Thursday, November 29, 2007

Washington Post covers Strategic Plan

[The following come directly from the Washington Post, 11/29/07]

Park Authority Looks to Maintain High Ratings
5-Year Strategic Plan Takes Its Lead From Survey of N.Va. Residents

By Kirstin DowneyWashington Post Staff WriterThursday, November 29, 2007; VA03

Northern Virginians love their parks, and a five-year strategic plan being proposed by the Northern Virginia Regional Park Authority aims to keep it that way.

In a new survey of area residents, four-fifths rated the quality of their local parks as excellent or good. They like the programs offered by the park agencies even more, with about 90 percent of residents giving the park authority high marks for the wide array of activities at the parks, such as fitness classes, golf lessons, tennis leagues and youth activities.

It's not surprising that residents are pleased. The park authority, the largest regional park agency in the state, encompasses 21 kinds of parks, more than 100 miles of trails and more than 10,000 acres of land.

Its sites include a water-powered grist mill in Aldie, an aquatics play complex at Algonkian Regional Park in Sterling, a Civil War battlefield at Ball's Bluff, a boating marina in Lorton, a wave park at Alexandria's Cameron Run Regional Park, a golf course in Ashburn and even a cornfield maze in Leesburg.

But many challenges lie ahead for park officials in an area with more than 1.6 million residents, many with widely varied ideas of what makes a day in the park fun and worthwhile. The debate over dog parks vs. playgrounds is just one illustration of the ways opinions can vary. Finite resources, however, require that the park authority make choices about what to do next.

For that reason, the park authority commissioned an evaluation of park programs by local elected officials and park enthusiasts. It surveyed 2,500 residents and got full responses from 900 of them.

"The creation of a plan like this is almost as important as the end product, since through the process, people are challenged to think beyond the needs of today and envision what could be in the future," said Paul Gilbert, the agency's executive director.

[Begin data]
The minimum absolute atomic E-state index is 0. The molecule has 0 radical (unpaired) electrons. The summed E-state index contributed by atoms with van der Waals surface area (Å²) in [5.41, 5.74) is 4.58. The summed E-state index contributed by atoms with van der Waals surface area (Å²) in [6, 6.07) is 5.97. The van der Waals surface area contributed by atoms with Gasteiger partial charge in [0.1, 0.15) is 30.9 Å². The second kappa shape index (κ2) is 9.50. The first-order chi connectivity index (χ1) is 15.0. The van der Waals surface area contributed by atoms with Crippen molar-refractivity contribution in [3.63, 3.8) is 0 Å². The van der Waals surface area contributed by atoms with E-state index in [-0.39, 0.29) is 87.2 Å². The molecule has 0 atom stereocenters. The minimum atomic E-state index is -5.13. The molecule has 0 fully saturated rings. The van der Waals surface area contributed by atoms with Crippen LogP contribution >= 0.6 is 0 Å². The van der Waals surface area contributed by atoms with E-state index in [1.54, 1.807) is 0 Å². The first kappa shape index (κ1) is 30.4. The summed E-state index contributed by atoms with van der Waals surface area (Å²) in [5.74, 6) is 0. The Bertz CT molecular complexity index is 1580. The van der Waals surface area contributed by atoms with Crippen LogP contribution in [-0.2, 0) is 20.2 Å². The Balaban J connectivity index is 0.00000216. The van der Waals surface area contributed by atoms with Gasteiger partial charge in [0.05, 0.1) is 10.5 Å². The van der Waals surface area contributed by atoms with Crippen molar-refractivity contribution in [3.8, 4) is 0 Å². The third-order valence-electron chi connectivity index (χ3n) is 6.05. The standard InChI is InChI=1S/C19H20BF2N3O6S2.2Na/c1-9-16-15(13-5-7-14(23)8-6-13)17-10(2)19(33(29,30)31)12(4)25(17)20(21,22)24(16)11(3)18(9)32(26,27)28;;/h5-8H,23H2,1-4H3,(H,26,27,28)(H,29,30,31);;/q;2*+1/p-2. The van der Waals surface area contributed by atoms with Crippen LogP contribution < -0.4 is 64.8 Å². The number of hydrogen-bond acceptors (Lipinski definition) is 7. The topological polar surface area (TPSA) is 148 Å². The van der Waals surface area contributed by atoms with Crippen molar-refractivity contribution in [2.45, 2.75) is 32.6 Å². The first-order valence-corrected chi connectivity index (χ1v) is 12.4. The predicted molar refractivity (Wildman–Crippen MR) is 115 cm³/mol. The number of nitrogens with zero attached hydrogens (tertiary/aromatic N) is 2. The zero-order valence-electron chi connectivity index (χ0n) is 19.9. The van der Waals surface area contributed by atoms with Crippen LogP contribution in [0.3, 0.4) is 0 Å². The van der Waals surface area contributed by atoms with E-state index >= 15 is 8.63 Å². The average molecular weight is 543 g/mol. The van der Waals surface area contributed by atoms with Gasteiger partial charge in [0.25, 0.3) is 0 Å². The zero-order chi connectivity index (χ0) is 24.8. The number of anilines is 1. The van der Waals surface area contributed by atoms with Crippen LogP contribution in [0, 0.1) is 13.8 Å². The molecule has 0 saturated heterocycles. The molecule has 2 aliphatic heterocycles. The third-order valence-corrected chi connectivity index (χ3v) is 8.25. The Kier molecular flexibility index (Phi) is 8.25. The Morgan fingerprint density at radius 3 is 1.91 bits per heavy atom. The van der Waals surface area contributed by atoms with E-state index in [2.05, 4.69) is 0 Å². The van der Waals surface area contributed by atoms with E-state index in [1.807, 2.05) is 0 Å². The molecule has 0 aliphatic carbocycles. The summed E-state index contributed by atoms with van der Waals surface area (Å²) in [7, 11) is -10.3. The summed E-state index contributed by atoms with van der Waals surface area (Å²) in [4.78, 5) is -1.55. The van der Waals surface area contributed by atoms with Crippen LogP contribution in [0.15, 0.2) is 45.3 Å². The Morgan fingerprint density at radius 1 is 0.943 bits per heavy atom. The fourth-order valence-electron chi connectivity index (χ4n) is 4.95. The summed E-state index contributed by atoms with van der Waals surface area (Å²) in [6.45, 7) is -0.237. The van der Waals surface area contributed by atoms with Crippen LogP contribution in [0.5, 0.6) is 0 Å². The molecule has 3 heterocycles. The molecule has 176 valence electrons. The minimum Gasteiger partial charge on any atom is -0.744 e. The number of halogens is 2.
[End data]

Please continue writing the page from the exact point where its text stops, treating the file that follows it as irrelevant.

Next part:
First: What do people like best? The authority found that paved walking and biking trails are the most important park feature for residents, with 71 percent declaring them a personal favorite, followed closely by small community parks, which 69 percent singled out. The most popular activities are adult fitness and local history programs.

About 59 percent of respondents said they support purchasing land to preserve open space. Consequently, in the next five years, the park authority intends to buy more land, particularly sites requiring watershed or habitat protection or places with valuable historic resources. It also will expand facilities in places it owns that include those features. Specifically, under the plan, the park authority seeks to buy three such properties within five years and add five trail segments to the hiking and biking system.

The park group also plans to increase its interaction with schools by creating interpretative activities tied to the Virginia Standards of Learning requirements, helping to boost student achievement. The authority plans to establish five SOL-based programs at parks within five years.

The agency also intends to put in place new administrative and accounting procedures to improve efficiency.

A public hearing on the plan will be at 6:30 p.m. on Dec. 20 at park authority headquarters at 5400 Ox Road in Fairfax Station. A debate over which projects get priority might be in the offing, because of the many differences of opinion among park-goers.

About 80 percent of Fairfax County residents said they had visited a park within the past year; 66 percent of Alexandria residents said they had. Fairfax City residents were happiest with the programs they were offered; half of those residents called the programs "excellent."

About 30 percent of Loudoun County residents said they felt they needed campgrounds, compared with 14 percent of Falls Church residents. Similarly, youth-oriented programs were more popular in Loudoun County than in Falls Church.